some of these characteristics: e.g. joy, wisdom, creativity, humour, peak or mystical
experiences.  However, such concepts can be value laden and therefore bias the results of
religion's perceived influence on mental health. For example, Humanist
Psychologists' emphasis on autonomy, self-determination and emancipation from
external sources of control as indicators of psychological health conflict with
monotheistic religious concepts such as submission to the will and laws of God.
Religiosity and Mental Health in Old Age
As mentioned previously, research in the area of religion and mental
health is rare. Nevertheless, there are pockets of activity around the world. This paper
will focus on work done amongst geriatric populations, especially that of Koenig and
others at the Centre for the Study of Aging and Human Development, Duke University, North
A number of studies suggest that religious behaviour is a common way of
coping with difficulties in old age. Koenig and others  studied 100 adults aged 55-80,
looking at their coping responses during three unpleasant and stressful life events.
Unlike earlier studies which tended to look at poor, African-American women, the
researchers chose a stratified, random sample of 50 men and 50 women, all white and all of
middle or upper class. Respondents were asked how they had coped, and what they did or
thought that stopped them from giving up. 45% reported that religion had helped them
during one or more of the three stressful events. Women (58%) were more likely to do so
than men (32%). The three most common forms of religious coping behaviours, accounting for
74% of those reported, were (1) Trust and Faith in God, (2) Prayer, and (3) Help and Strength
from God. Thus, cognitions played a more important role than organised activities. The
main limitation of this study, as with others conducted in North Carolina, was its
representativeness. North Carolina is part of the American "Bible-Belt", where
religious practice is common, and so there is doubt about the extent to which the results
of this study are representative of other parts of the country.
In a study of 200 randomly selected low income women aged over 65,
Conway  gave participants lists of possible coping mechanisms to stressful events in the
past year. Of the 80 participants (46 African-American, 34 white), Prayer was the most
commonly listed 'action oriented' coping response (91% of participants),
followed by Consulting a Health Professional. Of the cognitive coping responses, the two
commonest thoughts used by participants were: "I'm better off than a lot of
people" and "thinking of God or your religious beliefs" (86%). This was in
contrast to the thought, "I think that a professional will get me through the
situation", reported by only 25%. When asked, "Who assisted You?", God was
the most common response (85%), followed by a Professional (78%). The sample being studied
was biased towards African-Americans (greater than 50%, compared to less than 20% in the
general population) and the results may reflect to some extent the fact that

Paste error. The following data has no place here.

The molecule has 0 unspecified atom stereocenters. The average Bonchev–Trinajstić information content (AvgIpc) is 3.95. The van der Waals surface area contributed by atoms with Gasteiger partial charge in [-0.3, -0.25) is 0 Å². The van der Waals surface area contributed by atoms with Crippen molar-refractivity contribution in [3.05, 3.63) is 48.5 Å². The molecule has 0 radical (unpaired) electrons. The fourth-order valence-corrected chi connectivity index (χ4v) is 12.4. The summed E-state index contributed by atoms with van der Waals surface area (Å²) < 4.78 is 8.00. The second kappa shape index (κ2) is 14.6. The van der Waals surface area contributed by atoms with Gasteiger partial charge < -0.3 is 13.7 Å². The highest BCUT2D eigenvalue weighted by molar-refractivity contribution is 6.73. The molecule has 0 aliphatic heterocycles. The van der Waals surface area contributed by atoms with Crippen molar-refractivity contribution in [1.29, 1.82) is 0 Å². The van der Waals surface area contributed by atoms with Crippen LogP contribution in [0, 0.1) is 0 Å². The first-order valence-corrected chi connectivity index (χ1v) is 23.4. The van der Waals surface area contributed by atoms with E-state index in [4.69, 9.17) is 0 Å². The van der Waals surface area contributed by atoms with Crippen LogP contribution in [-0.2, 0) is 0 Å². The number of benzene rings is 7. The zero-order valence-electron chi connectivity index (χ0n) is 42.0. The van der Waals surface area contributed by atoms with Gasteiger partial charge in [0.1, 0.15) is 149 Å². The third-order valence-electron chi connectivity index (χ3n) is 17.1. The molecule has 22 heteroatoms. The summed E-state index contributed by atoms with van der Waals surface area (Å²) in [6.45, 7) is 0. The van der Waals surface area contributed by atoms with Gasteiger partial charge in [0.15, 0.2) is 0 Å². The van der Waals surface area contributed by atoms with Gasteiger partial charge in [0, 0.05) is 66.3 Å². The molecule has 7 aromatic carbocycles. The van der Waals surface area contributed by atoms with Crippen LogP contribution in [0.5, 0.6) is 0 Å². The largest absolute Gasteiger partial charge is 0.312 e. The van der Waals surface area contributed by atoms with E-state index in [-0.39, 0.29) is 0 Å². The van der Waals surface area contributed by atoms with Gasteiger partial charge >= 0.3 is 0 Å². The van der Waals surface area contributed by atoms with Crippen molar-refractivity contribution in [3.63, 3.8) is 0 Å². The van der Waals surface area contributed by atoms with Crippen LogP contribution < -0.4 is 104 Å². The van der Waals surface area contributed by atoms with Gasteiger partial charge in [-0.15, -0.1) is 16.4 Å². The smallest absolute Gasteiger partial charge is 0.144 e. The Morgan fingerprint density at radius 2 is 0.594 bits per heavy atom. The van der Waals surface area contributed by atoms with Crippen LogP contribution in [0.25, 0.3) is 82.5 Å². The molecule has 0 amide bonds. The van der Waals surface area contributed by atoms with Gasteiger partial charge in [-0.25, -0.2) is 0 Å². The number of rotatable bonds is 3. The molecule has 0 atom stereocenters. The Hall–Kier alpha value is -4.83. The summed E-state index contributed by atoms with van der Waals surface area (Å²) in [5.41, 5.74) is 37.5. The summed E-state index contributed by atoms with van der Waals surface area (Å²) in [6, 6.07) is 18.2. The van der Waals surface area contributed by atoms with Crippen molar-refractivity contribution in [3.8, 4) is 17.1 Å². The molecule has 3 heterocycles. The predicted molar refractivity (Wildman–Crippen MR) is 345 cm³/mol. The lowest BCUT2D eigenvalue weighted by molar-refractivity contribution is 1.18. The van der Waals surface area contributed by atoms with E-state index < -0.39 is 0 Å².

African-Americans have had less access to medical services in the past and so relied more
on religion to help them through difficult situations.
(ii) Association between religion and mental health
Studies conducted on the relationship between religion and mental
health have tended towards a small positive correlation between the two. Mental health
indicators used have been scales of well-being, life satisfaction, morale and the like, as
well as psychiatric concepts of depression and anxiety. Dimensions of religion measured
are religious attitudes and beliefs (intrinsic) and external religious activities
Koenig and colleagues,  in a study of 836 elderly adults from
Illinois and the mid-West, tested the hypothesis that religious activities and attitudes
correlate with morale. The adults came from five community groups: an outpatients clinic,
a Senior's lunch programme, members of Conservative Protestant Churches, a Jewish
Seniors' lunch programme, and a group of retired Dominican and Franciscan nuns.
Participants were given questionnaires with measures of morale, subjective coping,
organisational religious activities (ORA) such as prayer groups and Bible classes,
non-organisational religious activity (NORA) such as private prayer and devotional
reading, and intrinsic religiosity (IR). Subjects were also assessed on known confounding
variables of degree of social support, health, and financial status.
Results showed significant and moderately strong correlations between
NORA, ORA, IR, and morale, subjective coping. Specifically:
ORA and Morale (r= 0.26), subjective coping (r=0.14)
NORA and Morale (r= 0.16), subjective coping(r=0.12)
IR and Morale (r= 0.24), subjective coping (r=0.12).
After controlling for health, social support, financial status, sex and
age, correlations were reduced but remained moderately strong and highly significant. For
persons 75 years and older, religious variables contributed more to the variance in
well-being than any other variable, except for health.
Although correlations ranged only between 0.10 - 0.30, the authors
commented that other variables such as social support and financial status rarely
correlate with well-being at strengths above 0.30. The main limitation of this study was
its cross-sectional nature, which excludes any conclusions about causality. It remains
unclear whether religion generates morale or whether those with high morale are attracted
In an offshoot of the above study,  decreased intrinsic religiousness